The food injury accident allegedly occurred on December 28, 2011 while Keller was riding on Flight 955. She contends that the flight attendant gave her a cup of water that was “extremely” hot in another cup that was also carrying condiment packets and a tea bag. As the plaintiff tried to remove the tea bag, between the ‘hot’ paper cup with very hot water and the other cup, the liquid fell out and onto her groin area, causing her to sustain second degree burns, skin blisters, and permanent scarring.

Keller partially blames Southwest’s lack of tray tables in its planes’ front rows for her personal injury accident. She also believes that the airline served water that was too hot for use in a plane. Because she had her seatbelt on, Keller said it took her longer to get out of her seat because she couldn’t jump up right away. She claims the flight attendant wasn’t very helpful. Keller is contending that there was a failure to warn of the danger that can arise from drinking hot tea when there is a flight.

One person was killed and three were injured when a single- engine plane crashed Sunday afternoon near Leverett, a town in Western Massachusetts. It’s not yet known whether the person who was killed was the pilot or a passenger. The injured persons have been taken to area hospitals.

The plane was a 28-year-old Cessna 206G, according to Federal Aviation Administration records. It was registered to Airborne Maintenance, Inc., which is based out of Long Island, in 2005.

Massachusetts state and local police have responded to the scene, and federal investigators are on their way.

Although we don’t hear about plane crashes very often, they occur much more frequently than is publicly reported. About 80 percent of plane accidents occur right before take-off or landing. The majority of plane accidents occur because of pilot error. Mechanical failure is another common cause.

If you or someone you know has been injured or killed in a plane crash, the owner, manufacturer, suppliers, pilots, or air traffic controllers might be responsible. Aviation accidents are extremely complex and require the skill of a highly-experienced lawyer. Call the lawyers of Altman & Altman LLP at 617. 492.3000 or 800.481.6199 (toll free) or contact us online.

Source: The Boston Globe, Plane crash in western Mass. kills 1, injures 3
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Over the weekend, a pilot crashed the helicopter he was operating into a swamp near the MBTA’s commuter rail station in Halifax. As a result of the accident, the pilot suffered from broken bones and serious burns.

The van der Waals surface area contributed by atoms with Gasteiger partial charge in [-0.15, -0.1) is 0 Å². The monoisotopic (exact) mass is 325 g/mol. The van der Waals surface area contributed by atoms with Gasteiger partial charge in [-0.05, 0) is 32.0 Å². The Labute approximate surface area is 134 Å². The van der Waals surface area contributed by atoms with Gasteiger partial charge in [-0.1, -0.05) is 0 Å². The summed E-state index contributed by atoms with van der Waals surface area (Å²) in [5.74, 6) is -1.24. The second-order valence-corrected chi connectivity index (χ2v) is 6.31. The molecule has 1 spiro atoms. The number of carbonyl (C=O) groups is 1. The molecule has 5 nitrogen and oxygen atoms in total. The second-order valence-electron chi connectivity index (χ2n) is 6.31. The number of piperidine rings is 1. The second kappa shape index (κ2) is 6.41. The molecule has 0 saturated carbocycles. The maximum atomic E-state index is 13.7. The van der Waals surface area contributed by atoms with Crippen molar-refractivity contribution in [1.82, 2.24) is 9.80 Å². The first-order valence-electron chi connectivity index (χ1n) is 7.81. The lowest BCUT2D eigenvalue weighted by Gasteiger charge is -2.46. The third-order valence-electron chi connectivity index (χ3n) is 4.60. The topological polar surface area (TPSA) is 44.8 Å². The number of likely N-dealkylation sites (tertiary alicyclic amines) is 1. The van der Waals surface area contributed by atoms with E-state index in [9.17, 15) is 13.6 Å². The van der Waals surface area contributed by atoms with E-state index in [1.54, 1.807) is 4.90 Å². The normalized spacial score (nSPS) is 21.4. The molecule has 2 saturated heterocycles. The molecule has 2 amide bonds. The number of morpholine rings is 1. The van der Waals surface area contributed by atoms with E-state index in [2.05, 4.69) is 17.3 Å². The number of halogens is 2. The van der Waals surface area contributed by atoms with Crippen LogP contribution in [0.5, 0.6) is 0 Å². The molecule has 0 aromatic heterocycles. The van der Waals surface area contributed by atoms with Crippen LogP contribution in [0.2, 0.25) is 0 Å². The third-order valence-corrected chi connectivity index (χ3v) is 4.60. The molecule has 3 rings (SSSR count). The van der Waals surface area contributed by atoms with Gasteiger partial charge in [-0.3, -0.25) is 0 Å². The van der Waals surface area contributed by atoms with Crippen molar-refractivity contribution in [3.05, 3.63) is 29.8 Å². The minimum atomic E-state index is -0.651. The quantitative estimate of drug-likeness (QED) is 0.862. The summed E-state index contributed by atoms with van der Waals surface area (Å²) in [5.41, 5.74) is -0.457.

According to the authorities, the helicopter was “experimental” and may have been built from a kit.

The aviation accident occurred shortly before 1:30 p.m. on Sunday afternoon. The injured pilot has been identified as a 50-year-old resident of Scituate.
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Investigators from the National Transportation Safety Administration and the Federal Aviation Administration are trying to determine the cause of last Thursday’s deadly plane crash that killed all 49 people onboard the plane and another victim on the ground. Continental Connection Flight 3407 crashed into a Buffalo, New York home before bursting into flames. This is the first deadly aviation accident involving a commercial airliner in the United States in over two years.

Two areas of focus for investigators appear to be the icing on the plane and the aircraft’s autopilot. Right before Thursday’s plane crash, other aircrafts in the area reported icing problems. Now, some people are questioning whether the plane should have been on autopilot in such icy conditions, especially as some experts believe that activating a plane’s autopilot can make it hard for pilots to gauge the seriousness of icing conditions.

Just this December, the NTSB talked about how ice, as little as ¼ inches, can have a deadly effect on a pilot’s ability to handle the plane. The NTSB also explained that while activating the plane’s autopilot can minimize the impact of the plane’s icing, it could cause pilots to becoming too confident. The agency suggests activating the plane’s de-icing systems as soon as icing occurs. Also, according to CBS News, turboprop planes are involved in the majority of ice-related accidents. However, on Monday, an NTSB member cautioned about assuming that icing is what caused the plane crash until the investigation was complete.

Another factor that is under investigation is the pilot experience of Capt. Marvin D. Renslow, who had just completed training on a Dash 8 less than three months before. Renslow had accrued 110 hours in the turboprop’s cockpit-compared to Capt. Cesley Sullenberger, the pilot who was able to land US Airways Flight 1949 on the Hudson River in January, who had logged in some 20,000 hours.

Commercial Airline Accidents
Any kind of deadly aviation accident is always a catastrophe-and one that is further magnified when there are multiple victims. The more deaths there are, the greater the numbers of family and friends that will undoubtedly be impacted by the losses. If you’ve lost a family member in a plane crash, you may be entitled to wrongful death compensation.

Pilot Experience Eyed In Flight 3407 Probe, CBS News, February 17, 2009
Continental Flight 3407 reported ‘significant icing’ before crash that killed 50, The Buffalo News, February 17, 2009
Icing Played Down in Buffalo Crash, New York Times, February 19, 2009
50 Dead in Plane Crash Near Buffalo, N.Y., The Street, February 13, 2009

Related Web Resources:
Continental Airlines

National Transportation Safety Board